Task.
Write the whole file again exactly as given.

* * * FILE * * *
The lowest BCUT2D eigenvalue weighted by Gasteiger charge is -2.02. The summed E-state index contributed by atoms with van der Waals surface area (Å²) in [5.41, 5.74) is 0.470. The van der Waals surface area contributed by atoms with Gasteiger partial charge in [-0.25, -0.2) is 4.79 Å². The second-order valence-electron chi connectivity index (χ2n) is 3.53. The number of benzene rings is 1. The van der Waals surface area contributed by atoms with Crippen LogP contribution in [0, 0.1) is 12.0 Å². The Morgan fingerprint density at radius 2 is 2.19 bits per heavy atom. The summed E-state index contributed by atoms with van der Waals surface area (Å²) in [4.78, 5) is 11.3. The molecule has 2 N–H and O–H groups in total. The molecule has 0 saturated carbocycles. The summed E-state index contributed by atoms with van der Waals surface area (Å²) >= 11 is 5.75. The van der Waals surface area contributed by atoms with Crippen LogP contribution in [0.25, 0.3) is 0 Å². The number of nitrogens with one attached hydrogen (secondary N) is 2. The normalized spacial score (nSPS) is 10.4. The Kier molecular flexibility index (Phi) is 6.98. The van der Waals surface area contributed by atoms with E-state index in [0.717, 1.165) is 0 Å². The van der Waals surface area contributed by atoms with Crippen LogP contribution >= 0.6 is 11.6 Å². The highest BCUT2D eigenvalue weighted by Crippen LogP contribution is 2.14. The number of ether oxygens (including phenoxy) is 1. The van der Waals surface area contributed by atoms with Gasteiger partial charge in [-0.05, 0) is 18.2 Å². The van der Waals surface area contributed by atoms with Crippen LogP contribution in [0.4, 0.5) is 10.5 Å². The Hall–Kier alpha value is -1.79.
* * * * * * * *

The lowest BCUT2D eigenvalue weighted by Gasteiger charge is -2.02. The summed E-state index contributed by atoms with van der Waals surface area (Å²) in [5.41, 5.74) is 0.470. The van der Waals surface area contributed by atoms with Gasteiger partial charge in [-0.25, -0.2) is 4.79 Å². The second-order valence-electron chi connectivity index (χ2n) is 3.53. The number of benzene rings is 1. The van der Waals surface area contributed by atoms with Crippen LogP contribution in [0, 0.1) is 12.0 Å². The Morgan fingerprint density at radius 2 is 2.19 bits per heavy atom. The summed E-state index contributed by atoms with van der Waals surface area (Å²) in [4.78, 5) is 11.3. The molecule has 2 N–H and O–H groups in total. The molecule has 0 saturated carbocycles. The summed E-state index contributed by atoms with van der Waals surface area (Å²) >= 11 is 5.75. The van der Waals surface area contributed by atoms with Crippen LogP contribution in [0.25, 0.3) is 0 Å². The number of nitrogens with one attached hydrogen (secondary N) is 2. The normalized spacial score (nSPS) is 10.4. The Kier molecular flexibility index (Phi) is 6.98. The van der Waals surface area contributed by atoms with E-state index in [0.717, 1.165) is 0 Å². The van der Waals surface area contributed by atoms with Crippen LogP contribution >= 0.6 is 11.6 Å². The highest BCUT2D eigenvalue weighted by Crippen LogP contribution is 2.14. The number of ether oxygens (including phenoxy) is 1. The van der Waals surface area contributed by atoms with Gasteiger partial charge in [-0.05, 0) is 18.2 Å². The van der Waals surface area contributed by atoms with Crippen LogP contribution in [0.4, 0.5) is 10.5 Å². The Hall–Kier alpha value is -1.79.